"I am the only one. Again," the young black woman says, staring straight into the camera. And so begins a new, fictional web series about a black woman named Racey Jones working in an all-white office in corporate America, circa 2012.
The first episode of the "The Unwritten Rules" shows Jones trying to shrug off race-tinged comments from blonde co-workers: "I love your hair. It's....so whimsical," one says. Another, upon learning that Jones attended Brown University, declares how nice it is that she received a scholarship.
While TV shows like "The Office" and "30 Rock" will sometimes poke light-hearted fun at white people's ignorance and insensitivity to black co-workers, it's still rare on television to see such scenes depicted so candidly from the black person's point of view. Indeed, this season's hit series, HBO's "Girls," has come in for heavy criticism for failing to include a black character.
While YouTube series are generally seen as the province of struggling artists, some major talent is involved in this web series, released every Wednesday on YouTube. So far, four have debuted, with the first episode getting a little more than 18,000 page views, the most of any episode thus far. The series' creator is Kim Williams, author of the 2004 book, "40 Hours and an Unwritten Rule: The Diary of a N***er, Negro, Colored, Black, African-American Woman." Asha David, who plays Jones, appeared in the critically-acclaimed, 2011 film, "The Pariah."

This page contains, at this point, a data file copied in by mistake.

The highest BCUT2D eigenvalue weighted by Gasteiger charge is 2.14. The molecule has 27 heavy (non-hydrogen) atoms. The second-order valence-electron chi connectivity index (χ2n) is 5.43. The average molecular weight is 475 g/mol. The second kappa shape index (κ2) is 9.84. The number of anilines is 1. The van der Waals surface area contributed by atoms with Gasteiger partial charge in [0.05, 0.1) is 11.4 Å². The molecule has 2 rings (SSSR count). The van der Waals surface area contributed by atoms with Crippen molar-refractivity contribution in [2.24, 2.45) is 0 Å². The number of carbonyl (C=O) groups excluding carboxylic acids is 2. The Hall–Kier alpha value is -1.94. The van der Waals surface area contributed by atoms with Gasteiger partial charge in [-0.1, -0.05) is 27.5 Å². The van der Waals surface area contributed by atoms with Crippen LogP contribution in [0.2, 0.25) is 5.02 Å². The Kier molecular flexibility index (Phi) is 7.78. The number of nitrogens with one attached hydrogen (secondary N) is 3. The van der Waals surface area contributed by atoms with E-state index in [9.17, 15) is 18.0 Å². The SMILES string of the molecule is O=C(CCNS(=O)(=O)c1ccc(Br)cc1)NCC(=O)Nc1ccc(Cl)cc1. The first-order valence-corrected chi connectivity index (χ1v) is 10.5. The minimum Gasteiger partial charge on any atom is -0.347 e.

The web series revolves around everyday workplace scenarios but filters them through the prism of race. Jones, for instance, brings in her lunch -- soul food dishes, like oxtail -- and her co-workers make her feel like she is an oddball. Jones is also forced to confront the prospect of having to do the lion's share of her white boss' work. At one point, one of her colleagues talks into the camera, and says, "She doesn't seem ghetto at all."
Earlier this year, a web viral meme, "S*** People Say," led to web designer Franchesca Ramsey releasing "S*** White Girls Say ... To Black Girls." The video garnered more than 9 million page views and featured mocking comments from white characters who said: "I think what I like most about them is that they're not like stereotypical black people.... It's almost as if they're not black."
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